Maybe haven’t heard of it, but if you are either serving in the armed forces or were honorably discharged from the military, there’s a top-ranked bank eager to have you as a customer. It’s called USAA, and it has a deal or two for GI Joes and Janes.
USAA doesn’t actually bill itself as a bank, although banking is at the very core of what it does. Its Web site describes it as “a diversified financial services group of companies, (that) is among the leading providers of financial planning, insurance, investments and banking products to members of the U.S. military and their families.”
The bank — yes, that’s what we’re calling it — counts 7.3 million members or former members of the military, with $68.3 billion in assets under management. In 2009, when a lot of banks recorded their financial ledgers in red ink rather than black, USAA earned $423 million in net income and generated positive investment income. The bank also returns a good chunk of those profits to members in the form of dividend checks.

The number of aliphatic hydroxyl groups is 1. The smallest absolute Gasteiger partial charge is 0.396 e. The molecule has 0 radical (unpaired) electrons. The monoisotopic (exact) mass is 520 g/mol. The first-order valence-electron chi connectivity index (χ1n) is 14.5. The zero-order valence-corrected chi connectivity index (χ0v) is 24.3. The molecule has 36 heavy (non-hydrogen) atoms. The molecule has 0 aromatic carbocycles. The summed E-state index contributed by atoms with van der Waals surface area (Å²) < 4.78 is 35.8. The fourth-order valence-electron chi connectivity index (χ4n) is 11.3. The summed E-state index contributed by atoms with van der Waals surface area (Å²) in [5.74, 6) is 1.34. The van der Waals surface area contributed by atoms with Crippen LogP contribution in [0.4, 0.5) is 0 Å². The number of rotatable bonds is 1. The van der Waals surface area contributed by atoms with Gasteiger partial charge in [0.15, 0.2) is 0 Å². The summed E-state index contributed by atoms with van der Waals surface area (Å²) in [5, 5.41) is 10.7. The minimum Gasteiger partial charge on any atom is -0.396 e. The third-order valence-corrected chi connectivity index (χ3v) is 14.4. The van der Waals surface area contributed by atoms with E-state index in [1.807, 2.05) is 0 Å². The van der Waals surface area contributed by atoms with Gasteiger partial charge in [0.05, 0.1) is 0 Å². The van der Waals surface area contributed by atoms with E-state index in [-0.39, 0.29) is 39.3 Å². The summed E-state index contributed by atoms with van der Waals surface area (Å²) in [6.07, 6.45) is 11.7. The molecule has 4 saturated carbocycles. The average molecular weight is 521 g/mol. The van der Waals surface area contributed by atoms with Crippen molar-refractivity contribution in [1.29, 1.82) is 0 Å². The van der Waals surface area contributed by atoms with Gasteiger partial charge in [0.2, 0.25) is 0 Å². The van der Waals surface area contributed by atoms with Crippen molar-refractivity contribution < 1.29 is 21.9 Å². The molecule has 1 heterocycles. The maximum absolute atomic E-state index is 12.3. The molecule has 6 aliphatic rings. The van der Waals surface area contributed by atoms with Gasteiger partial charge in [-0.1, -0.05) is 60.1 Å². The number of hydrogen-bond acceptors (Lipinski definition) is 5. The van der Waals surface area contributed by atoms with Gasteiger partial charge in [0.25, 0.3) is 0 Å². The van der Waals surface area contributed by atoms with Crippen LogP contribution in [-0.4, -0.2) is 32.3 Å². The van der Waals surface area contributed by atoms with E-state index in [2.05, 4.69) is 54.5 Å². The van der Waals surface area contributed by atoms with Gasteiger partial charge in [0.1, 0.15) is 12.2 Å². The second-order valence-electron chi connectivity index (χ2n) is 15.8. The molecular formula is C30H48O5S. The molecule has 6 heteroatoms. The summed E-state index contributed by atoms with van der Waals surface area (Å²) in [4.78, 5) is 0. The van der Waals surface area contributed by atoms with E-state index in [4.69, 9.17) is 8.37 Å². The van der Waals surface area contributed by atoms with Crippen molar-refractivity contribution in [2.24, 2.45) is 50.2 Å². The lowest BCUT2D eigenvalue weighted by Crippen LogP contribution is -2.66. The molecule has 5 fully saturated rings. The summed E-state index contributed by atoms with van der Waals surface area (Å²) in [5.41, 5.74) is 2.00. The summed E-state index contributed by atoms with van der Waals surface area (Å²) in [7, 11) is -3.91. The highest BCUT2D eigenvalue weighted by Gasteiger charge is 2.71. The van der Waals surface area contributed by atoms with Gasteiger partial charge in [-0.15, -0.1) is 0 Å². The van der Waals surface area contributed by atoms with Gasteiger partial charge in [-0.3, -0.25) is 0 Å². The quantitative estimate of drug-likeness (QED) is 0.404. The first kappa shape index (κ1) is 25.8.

According to its Web site, USAA was founded in 1922 by a group of Army officers who decided to self-insure each other, forming the United States Army Automobile Association. In 1923, the company began to extend eligibility to the other branches of the armed services, and was renamed United Services Automobile Association (USAA) the following year. In 1996, eligibility was extended to U.S. military enlisted personnel — but only personnel who served in or after 1996.
But now the bank is offering membership to U.S. armed forces veterans who served prior to 1996. Joe Robles, a retired Major General in the U.S. Army and the chief executive officer at USAA, announced in a recent letter to members that the banks was lifting the restrictions on retired U.S. armed forces personnel. “Our mission states 'USAA seeks to be the provider of choice for the military community.' Not just the officer community. Not just military retirees. Not just those who served after 1995. (So) we are carefully and responsibly managing USAA's growth, and have taken incremental steps in expanding membership eligibility to bring us to this point. We wanted to be very sure that USAA has the capital, the operational capacity and the capability to precisely underwrite and price for risk at the individual level.”